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Steve Likes to Curse
Writing, comics and random thoughts from really a rather vulgar man
Another Open Letter to Dennis Miller 
Tuesday, February 10th, 2009 | 05:21 pm [commentary, ranting]

Another Open Letter to Dennis Miller


Hey, Dennis.


Me again. As I mentioned in my last letter, I’m a regular listener to your radio show. Though I must tell you, these last few months it’s been more out of habit than anything else. Back in the day, I thought you were a pretty decent comedian. I liked you on Weekend Update, I rented videos of a few of your stand-up specials, you were all right. You carved out a place for yourself as the guy who always had an arcane yet apt bit of pop culture trivia handy.  It worked pretty well.


But Denny, babe, the radio gig isn’t doing your credibility any favors. For one thing, you tend to repeat yourself. A lot. I know there are only so many obscure references to be made, but if I have to hear you compare another person to one of the town elders in Footloose, or make that lame-ass joke about feeling like Charlton Heston in Planet of the Apes when he looked up and saw the ape on top of the horse whenever you see Nancy Pelosi as Speaker of the House one more time, I’m fucking switching to Diane Rehm.


For another thing, it’s evident after listening to your show for the almost the last two years that you’re nowhere near as sharp as your stand-up act had us believe all those years. Whether it’s your claiming to be a big Herb Alpert fan while thinking his last name was “Albert” until your producer corrected you last year, or not knowing what the word “olfactory” means, every show offers up more depressing evidence that a lot of the time you don’t have any idea what you’re talking about.


So you’re repetitive and you’re a bigger idiot than I ever thought you were. But that’s not the worst of it; the most damaging revelation of the radio show has been your unvarying glibness. Being glib in your speech is one thing. Hell, in your line of work it’s a nice ability to have. It’s a whole other deal being glib in your thoughts.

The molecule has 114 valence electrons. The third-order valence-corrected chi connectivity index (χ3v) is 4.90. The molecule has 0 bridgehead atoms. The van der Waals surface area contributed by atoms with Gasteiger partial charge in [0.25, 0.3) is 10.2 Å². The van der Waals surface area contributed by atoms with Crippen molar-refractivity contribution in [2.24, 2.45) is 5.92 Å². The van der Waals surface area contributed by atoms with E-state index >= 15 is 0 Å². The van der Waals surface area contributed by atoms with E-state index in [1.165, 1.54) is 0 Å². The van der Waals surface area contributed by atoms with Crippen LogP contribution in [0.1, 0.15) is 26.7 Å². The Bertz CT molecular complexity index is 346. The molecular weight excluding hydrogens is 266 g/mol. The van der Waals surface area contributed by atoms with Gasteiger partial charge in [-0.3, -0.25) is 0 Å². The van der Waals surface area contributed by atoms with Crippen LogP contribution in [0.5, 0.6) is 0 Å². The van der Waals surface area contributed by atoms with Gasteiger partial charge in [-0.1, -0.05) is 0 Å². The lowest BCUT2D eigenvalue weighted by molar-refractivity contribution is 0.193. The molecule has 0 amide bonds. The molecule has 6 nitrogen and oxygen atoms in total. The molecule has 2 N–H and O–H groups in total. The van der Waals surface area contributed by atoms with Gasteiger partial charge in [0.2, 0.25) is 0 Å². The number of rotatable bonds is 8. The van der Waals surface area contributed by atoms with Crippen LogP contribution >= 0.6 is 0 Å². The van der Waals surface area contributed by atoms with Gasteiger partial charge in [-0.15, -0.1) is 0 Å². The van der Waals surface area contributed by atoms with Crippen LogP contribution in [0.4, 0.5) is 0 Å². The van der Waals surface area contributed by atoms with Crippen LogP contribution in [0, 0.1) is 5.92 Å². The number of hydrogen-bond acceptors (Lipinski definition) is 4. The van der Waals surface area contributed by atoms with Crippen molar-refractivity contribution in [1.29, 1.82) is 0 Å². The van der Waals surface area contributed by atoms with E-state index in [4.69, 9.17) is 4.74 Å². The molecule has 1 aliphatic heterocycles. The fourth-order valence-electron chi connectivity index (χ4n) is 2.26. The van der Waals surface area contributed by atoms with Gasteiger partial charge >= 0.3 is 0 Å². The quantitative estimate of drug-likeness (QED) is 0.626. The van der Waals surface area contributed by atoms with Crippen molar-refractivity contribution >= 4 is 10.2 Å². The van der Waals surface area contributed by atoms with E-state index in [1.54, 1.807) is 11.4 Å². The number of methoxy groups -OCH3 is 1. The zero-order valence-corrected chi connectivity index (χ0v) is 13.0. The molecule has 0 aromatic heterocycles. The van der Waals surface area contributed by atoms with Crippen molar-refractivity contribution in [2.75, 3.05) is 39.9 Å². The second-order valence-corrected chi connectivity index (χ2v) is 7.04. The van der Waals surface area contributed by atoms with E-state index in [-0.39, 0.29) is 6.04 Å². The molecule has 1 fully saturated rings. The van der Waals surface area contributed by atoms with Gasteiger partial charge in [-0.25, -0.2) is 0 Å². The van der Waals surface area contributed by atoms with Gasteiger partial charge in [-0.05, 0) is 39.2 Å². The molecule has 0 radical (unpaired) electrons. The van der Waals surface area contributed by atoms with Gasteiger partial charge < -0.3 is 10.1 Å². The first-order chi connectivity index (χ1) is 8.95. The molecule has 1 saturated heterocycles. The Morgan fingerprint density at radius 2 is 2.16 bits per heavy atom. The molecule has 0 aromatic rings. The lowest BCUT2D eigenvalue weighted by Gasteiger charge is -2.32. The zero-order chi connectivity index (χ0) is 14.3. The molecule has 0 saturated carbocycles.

Your program today was a perfect example. You brought up the recent interview given by Chesley Sullenberger, the captain of U.S. Airways Flight 1549, who successfully ditched his crashing plane into the Hudson River, saving the lives of all 155 passengers and crew. Sully’s gotta be an early candidate for Man of the Year by anyone’s reckoning, and you haven’t been bashful about praising the guy’s courage and quick thinking in making that incredible water landing that still has many of us smiling and shaking our heads in amazement. But there was something Sully said that you took issue with. Apparently, Captain Sullenberger had some trouble sleeping after the accident. He worried that he might have done something better, started to second-guess his actions.


When speaking about this today, your voice adopted that shrill, holier-than-thou tone it often does when you take it on yourself to tell other people their business. You expressed disbelief that Sully, who had saved 155 lives, was haunted by what he had done. To you, it was a simple: things turned out good, so Sully should be happy. Tragedy was averted, so there’s nothing to be upset about. Searching, desperate for some explanation, you blamed Sully’s self-recrimination on the softening of our culture, on what you perceive as our tendency these days to deny our own nobility even when the evidence of it is staring us in the face. I’m sure Sully would appreciate your reliable and well-considered diagnosis.


This is what I mean by glib thinking. Must it be a symptom of some wider cultural problem, which conveniently fits in just perfectly with your current political worldview, that this man is troubled by his actions during the crash of Flight 1549? Or might it be that he is still a bit too close to a traumatic experience? Might he simply be smart enough to know that the miracle of that day could very easily have been a tragedy, regardless of what he did? Sullenberger is a hero, and we are right to honor him and his crew, but if a few variables had come out differently you would have no hero to analyze. Sully could have done everything exactly the same and this still could have been a tragedy. He must know how close he came to death that day. Can that possibly be bothering him just a little?


I’m not surprised you don’t get it, Dennis. Unlike you, Chesley Sullenberger seems to be a thoughtful man, and a man capable of honest self-reflection. He’s not a shallow dispenser of quips, and he’s not a washed-up comedian with delusions of philosophy. He’s a man who lived through something most people wouldn’t have. He’s competent, and quick-thinking, and courageous. He’s also wise enough to know how lucky he is to be alive, and how close he came to being snuffed out along with everyone else on that plane. That he’s haunted by that shouldn’t bother you, or anyone else. It should only increase your admiration for the man.


Couldn’t let that slide without getting this off my chest. I’d post a copy of this to your website, but only paying members are allowed access to your forum. More evidence why a misguided armchair psychologist and intellectual coward like you is the last person who should be shaking his finger at Sully Sullenberger.


Yours in Christ,


Steve Shives

Tuesday, February 10th, 2009 | 11:42 pm (UTC)
Dennis used to be funny. I own his Off-White album. Then, I don't know if he hit his head or something, but he hasn't been funny for years.

And he should know better about "what you perceive as our tendency these days to deny our own nobility even when the evidence of it is staring us in the face." He has a degree in English! True nobility never accepts itself - evah! In the history of man, there never has been such a creature - that's what makes them noble.
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